calendar-icon Jun 12, 2023

Post By Joshua C

Tips for Exam-period

A small series of ideas I've collected over the years for minimising your stress and maximising your effectiveness during exam period.

1) The Night Before

You're already as prepared as you possibly can be for the exam—use that fact to your advantage! 

Do not work past 8pm (maximum) on the night before a morning exam. If you work beyond that hour I can guarantee that you will have equations, formulae and all sorts of facts whizzing through your head until the early hours of dawn. Your brain needs time to cool down before it sleeps.

Note: Students who are ill-prepared may feel the need to pull the infamous 'all-nighter'. That's their choice—if you want to do well, avoid being one of them! Consistent work across the year is the the key to this. If you've had three school-terms to prepare yourself and you still feel like you desperately need to study the night before an exam, the truth is you might not have worked hard enough during the year. Learn from this mistake in the future. 

The 'all-night-heroes' are invariably those that wonder why their results 'weren't as good as  they expected'.  The answer is simple: Not enough sleep. A good night's sleep is so important I have a whole article about the benefits of it here; but next I will discuss is to how to get a good one... 

2) Getting to sleep

Here are some tips and ideas to help you get a good night's sleep before the exam: 


You don't need to be a master of the lotus position, just stretch yourself out a little (I recommend Adrienne's YouTube yoga videos). Doing this will feel make you feel far more relaxed and ready to sleep.

Extreme physical exercise. 

This was always a key element of my study routine, exhausting my body as well as my mind. Afterwards, I'd flop out like a light. The fresh air goes a long way towards easing that anxiety too!

Watch a cartoon/series. 

You're most probably set on getting to sleep ASAP, but it is very much worthwhile putting aside an hour to enjoy a very simple, chilled-out activity. The ideal, in my humble opinion, is to read a great piece of fiction. However, I'm aware that the 21st century has brought about a reading-epidemic and so let's just say a series on Netflix will suffice (or anything that will calm down your mind a little).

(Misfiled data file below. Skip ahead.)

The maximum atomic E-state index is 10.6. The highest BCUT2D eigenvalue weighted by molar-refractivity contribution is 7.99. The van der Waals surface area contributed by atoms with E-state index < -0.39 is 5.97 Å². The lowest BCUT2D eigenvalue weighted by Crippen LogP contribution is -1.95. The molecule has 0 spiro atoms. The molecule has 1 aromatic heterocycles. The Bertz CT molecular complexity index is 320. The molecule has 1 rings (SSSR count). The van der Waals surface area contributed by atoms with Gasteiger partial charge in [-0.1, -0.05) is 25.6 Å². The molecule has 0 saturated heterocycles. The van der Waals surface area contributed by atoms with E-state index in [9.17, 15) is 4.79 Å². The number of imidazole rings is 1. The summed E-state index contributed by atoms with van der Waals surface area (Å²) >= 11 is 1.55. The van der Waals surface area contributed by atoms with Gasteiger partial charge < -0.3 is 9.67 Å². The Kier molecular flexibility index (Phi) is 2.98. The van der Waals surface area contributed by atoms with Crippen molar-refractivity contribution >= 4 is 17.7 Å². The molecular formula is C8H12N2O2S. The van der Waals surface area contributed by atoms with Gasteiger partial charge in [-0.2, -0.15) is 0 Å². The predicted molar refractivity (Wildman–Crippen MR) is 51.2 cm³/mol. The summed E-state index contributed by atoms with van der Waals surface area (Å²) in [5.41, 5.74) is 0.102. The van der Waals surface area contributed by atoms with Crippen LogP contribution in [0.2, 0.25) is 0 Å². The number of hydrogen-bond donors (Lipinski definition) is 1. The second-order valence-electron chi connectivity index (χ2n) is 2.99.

Youtube meditation videos.

Yes, it may sound a little ridiculous, but they are well worth a try if you're having trouble sleeping. 

Isotonic sports drinks

Good for keeping you dehydrated whilst you sleep, without the negative effect of needing the bathroom—Biology students think Osmosis!

Chamomile tea

Nothing revolutionary here. If I didn't tell you, your parents would! The best herbal tea that there is for before bedtime. 

Don't work until too late 

Oh wait! Did I mention that already? Must be important!

Just relax!

This one is much easier said than done ,so here are a few words of encouragement to help you with it: It's all in there, I promise! You're not going to magically forget everything you've learnt all year overnight! If you're worried that you might, check out the 'one-hour flick through' tip below to help with this irrational worry!

3) Before the exam

The one-hour flick through.

Even if it's an early morning exam, allow for a final one-hour flick through of your notes. This is as important for peace of mind as it is anything else. It will help you get a better night's sleep as it stops you worrying that you'll forget it all over night. I have always felt far more relaxed (and slept far better) knowing I have my 'one-hour flick through' scheduled on the morning before an exam.

Careless-error flick through

If you haven't read about careless error sheets, read about them here. This sheet is always the last thing I flick through before an exam, typically looking at it some time in the final hour before I go in.

Breathe and relax for half an hour.

Granted, sometimes there are exams in which you need to memorise a lot of futile information just before so you can note it down as soon as you go in (think flame tests in chemistry!). I'm not against this as a method in very specific cases.

However, where possible, it's far better if you can commit everything to your long-term memory so as to allow a  comfortable 30-minute breathing space before the exam. This will clear your head, calm your mental state, and top up your energy, preparing you to nail that exam!

Power food

Eat a banana or some dried fruits or any equivalent quick-release energy food so as to have that extra boost of energy and concentration in the exam.

Isotonic Sports Drink

Isotonic sports drinks are perfect for maximum hydration (without the added necessity of going to the bathroom regularly).

Do NOT confuse these with energy drinks. Indeed, I would advise against caffeine before an exam. Sure, it might boost your energy momentarily, but it can lead you into an anxious state in which you make rash decisions too—and, of course, you never know when that crash could come!




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